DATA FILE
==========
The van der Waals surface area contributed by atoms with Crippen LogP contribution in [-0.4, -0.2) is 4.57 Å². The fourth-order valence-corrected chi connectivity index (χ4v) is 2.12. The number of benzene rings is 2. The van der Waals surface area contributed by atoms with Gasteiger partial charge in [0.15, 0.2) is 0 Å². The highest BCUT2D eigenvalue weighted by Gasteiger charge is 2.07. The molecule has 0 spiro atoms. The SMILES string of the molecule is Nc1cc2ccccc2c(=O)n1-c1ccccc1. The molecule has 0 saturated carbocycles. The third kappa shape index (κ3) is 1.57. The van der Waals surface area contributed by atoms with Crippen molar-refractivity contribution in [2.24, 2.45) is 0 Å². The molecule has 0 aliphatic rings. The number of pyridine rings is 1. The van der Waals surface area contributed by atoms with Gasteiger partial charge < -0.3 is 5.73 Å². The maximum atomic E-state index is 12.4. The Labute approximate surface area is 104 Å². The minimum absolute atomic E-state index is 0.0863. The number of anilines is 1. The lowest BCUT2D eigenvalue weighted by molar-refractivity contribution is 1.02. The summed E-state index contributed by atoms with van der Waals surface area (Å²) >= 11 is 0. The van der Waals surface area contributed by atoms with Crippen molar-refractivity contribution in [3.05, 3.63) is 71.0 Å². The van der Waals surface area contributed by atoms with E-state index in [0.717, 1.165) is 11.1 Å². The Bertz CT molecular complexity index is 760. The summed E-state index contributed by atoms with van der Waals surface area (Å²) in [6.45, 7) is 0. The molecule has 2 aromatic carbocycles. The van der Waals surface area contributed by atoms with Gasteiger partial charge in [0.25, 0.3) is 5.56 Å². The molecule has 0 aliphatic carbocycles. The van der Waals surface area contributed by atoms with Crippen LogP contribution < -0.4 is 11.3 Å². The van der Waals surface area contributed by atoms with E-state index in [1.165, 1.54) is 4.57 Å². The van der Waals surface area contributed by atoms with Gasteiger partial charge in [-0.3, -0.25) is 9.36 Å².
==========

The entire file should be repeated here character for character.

The van der Waals surface area contributed by atoms with Crippen LogP contribution in [-0.4, -0.2) is 4.57 Å². The fourth-order valence-corrected chi connectivity index (χ4v) is 2.12. The number of benzene rings is 2. The van der Waals surface area contributed by atoms with Gasteiger partial charge in [0.15, 0.2) is 0 Å². The highest BCUT2D eigenvalue weighted by Gasteiger charge is 2.07. The molecule has 0 spiro atoms. The SMILES string of the molecule is Nc1cc2ccccc2c(=O)n1-c1ccccc1. The molecule has 0 saturated carbocycles. The third kappa shape index (κ3) is 1.57. The van der Waals surface area contributed by atoms with Crippen molar-refractivity contribution in [2.24, 2.45) is 0 Å². The molecule has 0 aliphatic rings. The number of pyridine rings is 1. The van der Waals surface area contributed by atoms with Gasteiger partial charge < -0.3 is 5.73 Å². The maximum atomic E-state index is 12.4. The Labute approximate surface area is 104 Å². The minimum absolute atomic E-state index is 0.0863. The number of anilines is 1. The lowest BCUT2D eigenvalue weighted by molar-refractivity contribution is 1.02. The summed E-state index contributed by atoms with van der Waals surface area (Å²) >= 11 is 0. The van der Waals surface area contributed by atoms with Crippen molar-refractivity contribution in [3.05, 3.63) is 71.0 Å². The van der Waals surface area contributed by atoms with E-state index in [0.717, 1.165) is 11.1 Å². The Bertz CT molecular complexity index is 760. The summed E-state index contributed by atoms with van der Waals surface area (Å²) in [6.45, 7) is 0. The molecule has 2 aromatic carbocycles. The van der Waals surface area contributed by atoms with Gasteiger partial charge in [0.25, 0.3) is 5.56 Å². The molecule has 0 aliphatic carbocycles. The van der Waals surface area contributed by atoms with Crippen LogP contribution < -0.4 is 11.3 Å². The van der Waals surface area contributed by atoms with E-state index in [1.165, 1.54) is 4.57 Å². The van der Waals surface area contributed by atoms with Gasteiger partial charge in [-0.3, -0.25) is 9.36 Å².